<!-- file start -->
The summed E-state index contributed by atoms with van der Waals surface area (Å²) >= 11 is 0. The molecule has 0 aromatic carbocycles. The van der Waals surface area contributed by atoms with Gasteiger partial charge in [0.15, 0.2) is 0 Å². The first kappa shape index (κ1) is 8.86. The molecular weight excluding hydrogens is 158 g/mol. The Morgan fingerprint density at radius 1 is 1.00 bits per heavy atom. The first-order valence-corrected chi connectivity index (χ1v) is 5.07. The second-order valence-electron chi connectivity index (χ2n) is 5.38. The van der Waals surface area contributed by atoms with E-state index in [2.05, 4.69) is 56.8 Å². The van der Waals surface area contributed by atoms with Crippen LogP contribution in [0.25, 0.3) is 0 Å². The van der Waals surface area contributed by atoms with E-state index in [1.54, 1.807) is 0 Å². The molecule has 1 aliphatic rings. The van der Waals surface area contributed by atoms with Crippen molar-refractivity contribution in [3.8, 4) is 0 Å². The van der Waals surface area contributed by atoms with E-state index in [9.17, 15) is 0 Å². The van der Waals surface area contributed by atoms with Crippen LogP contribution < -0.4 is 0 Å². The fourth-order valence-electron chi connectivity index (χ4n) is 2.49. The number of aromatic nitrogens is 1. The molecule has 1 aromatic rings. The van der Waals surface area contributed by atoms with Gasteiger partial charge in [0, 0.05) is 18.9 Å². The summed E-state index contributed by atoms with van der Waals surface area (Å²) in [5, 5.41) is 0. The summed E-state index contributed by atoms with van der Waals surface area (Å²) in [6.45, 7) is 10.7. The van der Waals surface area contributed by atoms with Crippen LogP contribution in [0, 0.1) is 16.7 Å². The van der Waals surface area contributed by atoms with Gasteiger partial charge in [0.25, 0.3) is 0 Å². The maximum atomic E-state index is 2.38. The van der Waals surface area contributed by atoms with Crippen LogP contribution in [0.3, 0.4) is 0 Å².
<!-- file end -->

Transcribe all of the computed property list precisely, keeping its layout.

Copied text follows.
The summed E-state index contributed by atoms with van der Waals surface area (Å²) >= 11 is 0. The molecule has 0 aromatic carbocycles. The van der Waals surface area contributed by atoms with Gasteiger partial charge in [0.15, 0.2) is 0 Å². The first kappa shape index (κ1) is 8.86. The molecular weight excluding hydrogens is 158 g/mol. The Morgan fingerprint density at radius 1 is 1.00 bits per heavy atom. The first-order valence-corrected chi connectivity index (χ1v) is 5.07. The second-order valence-electron chi connectivity index (χ2n) is 5.38. The van der Waals surface area contributed by atoms with E-state index in [2.05, 4.69) is 56.8 Å². The van der Waals surface area contributed by atoms with Crippen LogP contribution in [0.25, 0.3) is 0 Å². The van der Waals surface area contributed by atoms with E-state index in [1.54, 1.807) is 0 Å². The molecule has 1 aliphatic rings. The van der Waals surface area contributed by atoms with Crippen molar-refractivity contribution in [3.8, 4) is 0 Å². The van der Waals surface area contributed by atoms with E-state index in [9.17, 15) is 0 Å². The van der Waals surface area contributed by atoms with Crippen LogP contribution < -0.4 is 0 Å². The fourth-order valence-electron chi connectivity index (χ4n) is 2.49. The number of aromatic nitrogens is 1. The molecule has 1 aromatic rings. The van der Waals surface area contributed by atoms with Gasteiger partial charge in [0, 0.05) is 18.9 Å². The summed E-state index contributed by atoms with van der Waals surface area (Å²) in [5, 5.41) is 0. The summed E-state index contributed by atoms with van der Waals surface area (Å²) in [6.45, 7) is 10.7. The van der Waals surface area contributed by atoms with Crippen LogP contribution in [0, 0.1) is 16.7 Å². The van der Waals surface area contributed by atoms with Gasteiger partial charge in [0.25, 0.3) is 0 Å². The maximum atomic E-state index is 2.38. The van der Waals surface area contributed by atoms with Crippen LogP contribution in [0.3, 0.4) is 0 Å².